Neurology at Northern Nevada Medical Center

NeurologyThe neurology program of the Heart and Vascular Institute at Northern Nevada Medical Center includes a highly integrated, collaborative team of neurologists who specialize in the diagnosis and treatment of many conditions and diseases affecting the nervous system. These specialists provide both one-time evaluation and continuing care for patients with neurologic disease, as well as collaborate with a wide variety of other disciplines to provide comprehensive care.

Neurology is the study and treatment of diseases of the nervous system, including:

  • Brain and spinal cord (and their coverings)
  • Cranial nerves connected to the eyes, face, ears, nose and throat
  • Peripheral nerves which supply the arms and legs
  • Muscles throughout the body
  • Autonomic nerves which innervate the internal organs 

Among the most common conditions that neurologists diagnose and treat are:

  • Stroke
  • Headache disorders
  • Memory disorders and dementia
  • Movement disorders, including Parkinson's disease
  • Epilepsy and seizure disorders
  • Inflammatory diseases including multiple sclerosis
  • Neuropathy, and muscle diseases

Neurologists at Northern Nevada Medical Center use key diagnostic tools to identify a stroke, its cause, rule out other abnormalities and help determine the risk of recurrence. Those tools include:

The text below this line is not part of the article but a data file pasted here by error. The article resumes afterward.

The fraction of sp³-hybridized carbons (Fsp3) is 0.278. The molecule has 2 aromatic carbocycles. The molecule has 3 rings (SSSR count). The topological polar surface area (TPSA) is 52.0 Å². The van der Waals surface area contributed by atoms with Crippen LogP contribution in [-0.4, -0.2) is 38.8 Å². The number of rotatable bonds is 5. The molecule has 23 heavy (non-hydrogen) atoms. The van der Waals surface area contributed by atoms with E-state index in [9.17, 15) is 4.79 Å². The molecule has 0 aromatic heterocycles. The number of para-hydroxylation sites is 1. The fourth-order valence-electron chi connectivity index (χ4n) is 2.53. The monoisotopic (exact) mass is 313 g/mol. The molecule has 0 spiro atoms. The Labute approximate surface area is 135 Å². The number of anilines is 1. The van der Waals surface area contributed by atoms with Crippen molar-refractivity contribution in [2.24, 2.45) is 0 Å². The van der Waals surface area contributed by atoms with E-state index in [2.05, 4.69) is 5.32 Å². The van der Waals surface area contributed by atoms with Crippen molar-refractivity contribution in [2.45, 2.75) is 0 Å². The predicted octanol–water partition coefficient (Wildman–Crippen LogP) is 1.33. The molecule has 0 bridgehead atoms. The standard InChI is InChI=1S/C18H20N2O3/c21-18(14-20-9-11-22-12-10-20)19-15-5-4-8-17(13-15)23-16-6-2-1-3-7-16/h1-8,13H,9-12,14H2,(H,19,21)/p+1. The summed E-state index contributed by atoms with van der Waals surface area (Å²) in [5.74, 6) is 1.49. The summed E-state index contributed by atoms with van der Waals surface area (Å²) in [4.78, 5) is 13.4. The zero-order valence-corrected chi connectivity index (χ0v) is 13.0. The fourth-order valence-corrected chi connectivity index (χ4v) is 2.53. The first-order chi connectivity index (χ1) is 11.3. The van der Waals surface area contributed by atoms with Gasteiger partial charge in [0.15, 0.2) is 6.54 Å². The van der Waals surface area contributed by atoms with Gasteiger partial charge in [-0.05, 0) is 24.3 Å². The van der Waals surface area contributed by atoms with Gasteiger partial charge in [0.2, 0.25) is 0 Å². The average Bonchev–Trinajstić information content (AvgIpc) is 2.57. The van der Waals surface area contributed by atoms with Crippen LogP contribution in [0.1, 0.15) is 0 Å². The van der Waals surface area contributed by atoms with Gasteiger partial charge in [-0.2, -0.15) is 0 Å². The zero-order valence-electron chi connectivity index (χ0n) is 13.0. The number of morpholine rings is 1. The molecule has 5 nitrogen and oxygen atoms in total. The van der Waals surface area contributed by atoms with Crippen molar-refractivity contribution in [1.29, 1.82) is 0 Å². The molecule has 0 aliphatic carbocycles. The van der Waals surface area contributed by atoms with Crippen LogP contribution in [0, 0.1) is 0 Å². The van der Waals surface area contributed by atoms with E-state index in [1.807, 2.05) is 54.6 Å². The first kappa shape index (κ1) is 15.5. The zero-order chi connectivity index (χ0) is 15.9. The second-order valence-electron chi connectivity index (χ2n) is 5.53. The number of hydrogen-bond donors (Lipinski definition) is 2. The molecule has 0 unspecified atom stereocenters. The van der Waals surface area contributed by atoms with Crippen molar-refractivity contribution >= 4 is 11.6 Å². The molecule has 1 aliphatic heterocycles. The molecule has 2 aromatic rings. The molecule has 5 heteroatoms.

• Computed Tomography (CT). CT scans are a type of noninvasive imaging that allows physicians to visualize the brain.
  • Computer Tomography Angiography (CTA). Similar to a CT scan of the brain, a CTA uses dye injected into the blood to create a three-dimensional image of blood vessels in the neck (carotid) and brain.
  • Magnetic Resonance Imaging (MRI) and Magnetic Resonance Angiography (MRA). MRI and MRA use a strong magnetic field to generate two- and three-dimensional images of the brain and neck, like a CT scan, but with more detailed information that can help physicians locate the stroke, its size, and its type, in addition to more precisely access the risk of recurrence.
  • Carotid Ultrasonography. This tool uses sound waves that pass through tissue to create on-screen images that can show narrowing or clotting in the carotid arteries, as well as allow physicians to determine how fast blood is flowing through them to the brain.
  • Cerebral Angiography. Allows physicians to view detailed images of the blood vessels in the brain and neck. Cerebral angiography is rarely used and only in circumstances when MRI and MRA cannot provide needed information.
The TeleStroke Network at NNMC partners with community hospitals in northern Nevada and California to ensure 24-hour access to acute stroke specialists.